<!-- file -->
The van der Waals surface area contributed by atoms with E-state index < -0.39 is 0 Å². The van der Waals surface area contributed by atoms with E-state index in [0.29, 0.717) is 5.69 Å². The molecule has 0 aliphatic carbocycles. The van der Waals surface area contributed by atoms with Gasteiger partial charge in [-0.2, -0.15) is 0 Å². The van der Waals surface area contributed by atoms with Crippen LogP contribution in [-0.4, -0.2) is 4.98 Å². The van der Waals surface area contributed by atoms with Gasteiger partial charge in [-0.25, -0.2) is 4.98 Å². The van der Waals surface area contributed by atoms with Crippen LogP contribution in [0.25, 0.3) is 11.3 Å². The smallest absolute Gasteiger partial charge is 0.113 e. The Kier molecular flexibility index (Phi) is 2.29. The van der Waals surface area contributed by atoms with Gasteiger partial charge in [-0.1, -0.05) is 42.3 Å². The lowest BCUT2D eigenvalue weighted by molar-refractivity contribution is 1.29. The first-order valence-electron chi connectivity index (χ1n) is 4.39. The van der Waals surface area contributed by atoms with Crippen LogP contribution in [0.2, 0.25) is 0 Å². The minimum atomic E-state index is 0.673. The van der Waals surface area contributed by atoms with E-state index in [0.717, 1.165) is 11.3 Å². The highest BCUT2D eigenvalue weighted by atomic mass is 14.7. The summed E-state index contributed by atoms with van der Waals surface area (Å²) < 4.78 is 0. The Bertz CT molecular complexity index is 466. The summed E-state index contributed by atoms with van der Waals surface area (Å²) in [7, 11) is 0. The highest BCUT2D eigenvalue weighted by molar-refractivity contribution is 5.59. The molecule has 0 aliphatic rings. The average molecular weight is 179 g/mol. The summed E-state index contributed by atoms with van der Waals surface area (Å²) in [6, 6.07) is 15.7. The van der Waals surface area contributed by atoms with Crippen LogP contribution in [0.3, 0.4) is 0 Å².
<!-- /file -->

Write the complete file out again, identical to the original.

The van der Waals surface area contributed by atoms with E-state index < -0.39 is 0 Å². The van der Waals surface area contributed by atoms with E-state index in [0.29, 0.717) is 5.69 Å². The molecule has 0 aliphatic carbocycles. The van der Waals surface area contributed by atoms with Gasteiger partial charge in [-0.2, -0.15) is 0 Å². The van der Waals surface area contributed by atoms with Crippen LogP contribution in [-0.4, -0.2) is 4.98 Å². The van der Waals surface area contributed by atoms with Gasteiger partial charge in [-0.25, -0.2) is 4.98 Å². The van der Waals surface area contributed by atoms with Crippen LogP contribution in [0.25, 0.3) is 11.3 Å². The smallest absolute Gasteiger partial charge is 0.113 e. The Kier molecular flexibility index (Phi) is 2.29. The van der Waals surface area contributed by atoms with Gasteiger partial charge in [-0.1, -0.05) is 42.3 Å². The lowest BCUT2D eigenvalue weighted by molar-refractivity contribution is 1.29. The first-order valence-electron chi connectivity index (χ1n) is 4.39. The van der Waals surface area contributed by atoms with Crippen LogP contribution in [0.2, 0.25) is 0 Å². The minimum atomic E-state index is 0.673. The van der Waals surface area contributed by atoms with E-state index in [0.717, 1.165) is 11.3 Å². The highest BCUT2D eigenvalue weighted by atomic mass is 14.7. The summed E-state index contributed by atoms with van der Waals surface area (Å²) < 4.78 is 0. The Bertz CT molecular complexity index is 466. The summed E-state index contributed by atoms with van der Waals surface area (Å²) in [7, 11) is 0. The highest BCUT2D eigenvalue weighted by molar-refractivity contribution is 5.59. The molecule has 0 aliphatic rings. The average molecular weight is 179 g/mol. The summed E-state index contributed by atoms with van der Waals surface area (Å²) in [6, 6.07) is 15.7. The van der Waals surface area contributed by atoms with Crippen LogP contribution in [0.3, 0.4) is 0 Å².